Are you following the mayoral election in Chicago? It’s a crazy scenario, with 14 candidates, and many of them serious contenders. The election’s a week from tomorrow, and the top two will go into a runoff in April, and it’s looking like it might take no more than 15% of the vote to make it to that runoff, because the vote will be split so many ways.
It’s nuts – and, like the winner-take-all state contests in the 2016 GOP primary, in which the non-Trump candidates split the vote so many ways that Trump was able to win states with considerably less than an absolute majority, this state of affairs might well produce a very undesirable outcome in the end. It also reminds me of the French election in which Macron was voted into office in a run-off because of the effect of Marine Le Pen, even though in their pre-runoff election he got less than a quarter of the vote. And, even though in general I think that the concept of a ranked-choice election system is unnecessarily complex and, however desirable the outcome, risks leaving voters confused and feeling something’s fishy, this election would be a clear case where it would seem to produce a better outcome than just choosing your favorite and hoping for the best, even if it’s just the method of selecting the runoff candidates.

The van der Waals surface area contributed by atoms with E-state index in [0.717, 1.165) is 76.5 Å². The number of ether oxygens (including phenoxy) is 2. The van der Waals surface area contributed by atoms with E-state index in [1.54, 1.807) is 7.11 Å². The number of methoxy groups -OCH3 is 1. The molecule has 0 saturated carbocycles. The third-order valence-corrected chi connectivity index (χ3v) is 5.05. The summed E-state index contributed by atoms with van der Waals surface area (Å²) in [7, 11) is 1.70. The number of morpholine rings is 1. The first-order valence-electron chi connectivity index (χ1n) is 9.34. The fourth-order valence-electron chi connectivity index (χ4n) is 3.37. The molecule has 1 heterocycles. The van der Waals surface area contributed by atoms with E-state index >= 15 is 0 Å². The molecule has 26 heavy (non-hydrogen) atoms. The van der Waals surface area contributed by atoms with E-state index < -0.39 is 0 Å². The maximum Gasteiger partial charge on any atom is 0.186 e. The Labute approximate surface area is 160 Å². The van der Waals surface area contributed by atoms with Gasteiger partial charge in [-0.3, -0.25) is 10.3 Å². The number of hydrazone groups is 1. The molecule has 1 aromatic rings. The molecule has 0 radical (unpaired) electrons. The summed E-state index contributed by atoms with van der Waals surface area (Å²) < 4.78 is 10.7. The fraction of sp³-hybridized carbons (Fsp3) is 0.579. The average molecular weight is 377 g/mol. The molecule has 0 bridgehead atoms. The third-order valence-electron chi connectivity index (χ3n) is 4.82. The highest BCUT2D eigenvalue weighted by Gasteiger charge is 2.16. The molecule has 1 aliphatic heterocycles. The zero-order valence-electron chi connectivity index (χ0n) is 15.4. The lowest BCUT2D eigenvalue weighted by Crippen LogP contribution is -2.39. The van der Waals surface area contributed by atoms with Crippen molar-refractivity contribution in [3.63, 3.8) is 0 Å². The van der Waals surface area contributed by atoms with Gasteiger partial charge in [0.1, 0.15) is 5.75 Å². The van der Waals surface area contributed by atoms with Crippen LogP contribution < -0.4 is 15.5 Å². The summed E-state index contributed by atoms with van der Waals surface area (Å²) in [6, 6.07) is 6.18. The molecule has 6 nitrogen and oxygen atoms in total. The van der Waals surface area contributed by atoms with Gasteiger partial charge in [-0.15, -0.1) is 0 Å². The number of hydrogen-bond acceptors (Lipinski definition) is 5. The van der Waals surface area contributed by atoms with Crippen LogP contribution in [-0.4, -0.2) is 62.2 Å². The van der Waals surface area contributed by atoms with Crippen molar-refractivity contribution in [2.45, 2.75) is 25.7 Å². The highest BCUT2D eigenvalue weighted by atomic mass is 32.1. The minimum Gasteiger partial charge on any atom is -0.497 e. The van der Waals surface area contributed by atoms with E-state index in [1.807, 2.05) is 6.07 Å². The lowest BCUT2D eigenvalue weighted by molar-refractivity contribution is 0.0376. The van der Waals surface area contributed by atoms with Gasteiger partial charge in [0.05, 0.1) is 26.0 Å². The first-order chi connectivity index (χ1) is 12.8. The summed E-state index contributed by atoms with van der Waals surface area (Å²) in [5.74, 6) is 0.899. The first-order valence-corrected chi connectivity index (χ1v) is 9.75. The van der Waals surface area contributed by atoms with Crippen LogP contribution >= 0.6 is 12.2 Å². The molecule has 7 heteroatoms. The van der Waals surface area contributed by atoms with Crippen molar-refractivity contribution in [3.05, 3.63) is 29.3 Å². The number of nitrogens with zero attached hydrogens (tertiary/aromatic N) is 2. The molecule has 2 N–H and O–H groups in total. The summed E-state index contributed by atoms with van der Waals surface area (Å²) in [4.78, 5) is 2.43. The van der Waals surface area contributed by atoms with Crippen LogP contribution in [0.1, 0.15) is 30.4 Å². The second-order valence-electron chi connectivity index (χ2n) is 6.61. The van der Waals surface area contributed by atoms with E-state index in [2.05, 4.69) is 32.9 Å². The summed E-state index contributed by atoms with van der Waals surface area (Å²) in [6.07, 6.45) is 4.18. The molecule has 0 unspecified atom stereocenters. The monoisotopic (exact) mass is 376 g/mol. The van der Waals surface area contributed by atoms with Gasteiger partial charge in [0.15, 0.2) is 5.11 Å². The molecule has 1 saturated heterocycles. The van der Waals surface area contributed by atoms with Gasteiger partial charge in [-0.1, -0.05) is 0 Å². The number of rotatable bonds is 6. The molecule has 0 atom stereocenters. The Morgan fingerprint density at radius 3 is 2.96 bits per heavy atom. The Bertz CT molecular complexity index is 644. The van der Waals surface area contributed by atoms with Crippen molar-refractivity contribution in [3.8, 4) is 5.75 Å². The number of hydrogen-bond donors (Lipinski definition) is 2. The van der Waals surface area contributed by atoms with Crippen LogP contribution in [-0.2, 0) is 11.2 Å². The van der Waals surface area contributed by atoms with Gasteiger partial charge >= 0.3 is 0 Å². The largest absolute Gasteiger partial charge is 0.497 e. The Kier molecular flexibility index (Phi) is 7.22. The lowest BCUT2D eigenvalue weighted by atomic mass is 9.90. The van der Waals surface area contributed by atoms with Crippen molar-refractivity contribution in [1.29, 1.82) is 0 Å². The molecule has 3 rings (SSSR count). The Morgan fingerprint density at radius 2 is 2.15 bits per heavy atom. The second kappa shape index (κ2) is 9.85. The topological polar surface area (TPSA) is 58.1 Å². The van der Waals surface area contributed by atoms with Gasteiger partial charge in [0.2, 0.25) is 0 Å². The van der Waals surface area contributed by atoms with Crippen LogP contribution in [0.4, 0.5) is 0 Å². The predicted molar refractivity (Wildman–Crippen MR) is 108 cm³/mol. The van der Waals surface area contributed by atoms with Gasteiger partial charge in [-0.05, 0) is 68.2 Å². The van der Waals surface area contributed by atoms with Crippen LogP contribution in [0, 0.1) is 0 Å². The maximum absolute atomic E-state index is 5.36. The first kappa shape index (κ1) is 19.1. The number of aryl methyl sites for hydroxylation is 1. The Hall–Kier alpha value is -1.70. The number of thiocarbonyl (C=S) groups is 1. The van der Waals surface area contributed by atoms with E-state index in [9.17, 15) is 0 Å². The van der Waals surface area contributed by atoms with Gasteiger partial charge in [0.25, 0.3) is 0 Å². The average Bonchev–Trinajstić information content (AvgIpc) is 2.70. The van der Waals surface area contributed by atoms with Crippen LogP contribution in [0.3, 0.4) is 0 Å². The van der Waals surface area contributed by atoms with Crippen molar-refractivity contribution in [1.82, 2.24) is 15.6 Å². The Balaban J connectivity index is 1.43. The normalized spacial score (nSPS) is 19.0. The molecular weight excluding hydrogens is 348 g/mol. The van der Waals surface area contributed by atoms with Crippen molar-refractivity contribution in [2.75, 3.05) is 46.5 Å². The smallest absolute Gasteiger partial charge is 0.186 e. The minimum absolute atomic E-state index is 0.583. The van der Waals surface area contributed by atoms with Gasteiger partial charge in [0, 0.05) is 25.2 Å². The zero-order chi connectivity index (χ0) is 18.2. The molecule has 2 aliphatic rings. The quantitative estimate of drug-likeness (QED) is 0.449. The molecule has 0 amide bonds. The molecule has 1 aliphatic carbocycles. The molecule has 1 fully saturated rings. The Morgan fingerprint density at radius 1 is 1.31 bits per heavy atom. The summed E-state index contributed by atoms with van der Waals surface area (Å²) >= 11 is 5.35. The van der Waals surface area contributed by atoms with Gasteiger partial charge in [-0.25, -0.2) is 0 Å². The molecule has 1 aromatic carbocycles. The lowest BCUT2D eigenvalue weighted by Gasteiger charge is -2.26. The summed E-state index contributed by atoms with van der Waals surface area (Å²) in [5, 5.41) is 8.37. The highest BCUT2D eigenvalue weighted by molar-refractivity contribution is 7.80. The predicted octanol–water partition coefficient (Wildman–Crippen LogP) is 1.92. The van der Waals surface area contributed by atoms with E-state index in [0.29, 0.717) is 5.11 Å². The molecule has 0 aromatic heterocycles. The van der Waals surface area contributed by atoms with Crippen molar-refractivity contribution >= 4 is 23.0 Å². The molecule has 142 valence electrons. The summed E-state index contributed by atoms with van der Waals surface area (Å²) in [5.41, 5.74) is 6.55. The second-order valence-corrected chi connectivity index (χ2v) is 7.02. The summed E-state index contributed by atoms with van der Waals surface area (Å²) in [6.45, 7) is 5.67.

Anyway, that being said, I had the opportunity to talk to Paul Vallas, who’s running as the reformist candidate in the race, and wrote up what I learned at my personal website. Go take a look! — and in the meantime, from that article, here’s the bottom line:
Jane the Actuary post), and in particular on the prospects of any of the mayoral candidates having a solution to the problem. Separately, I wrote an article at this site observing that, had Paul Vallas won the 2002 primary instead of Blago, Illinois might have had a very different history indeed – one fewer governor in prison, in any case. . . .I’ve written on my Forbes platform about Chicago’s pension funding woes (with links in a single
Longtime readers on my various platforms will not be surprised that I like Vallas’s combination of ethics and policy expertise. It’s simply not enough, for a city with problems as complex as those of Chicago, to profess you’re the best candidate because you care the most or have the most longstanding ties to the city. . . .
And, as a final reminder, I am not a Chicagoan and by no means an expert on Chicago politics. But even though, again, I grew up in the Detroit suburbs and so am accustomed to the idea that a metro area can do well economically even as the city core goes to pot, Chicago’s success or failure still matters, not just to city residents but to Chicagoland and to the state of Illinois.
Are you a Chicagoan, or an Illinoisian? What do you think of this whole, crazy election, and that whole crazy city?
Image: https://commons.wikimedia.org/wiki/File:Wells_and_Adams_Street,_Chicago_Loop,_Chicago,_Illinois_(9181614950).jpg; By Ken Lund from Reno, Nevada, USA [CC BY-SA 2.0 (https://creativecommons.org/licenses/by-sa/2.0)], via Wikimedia Commons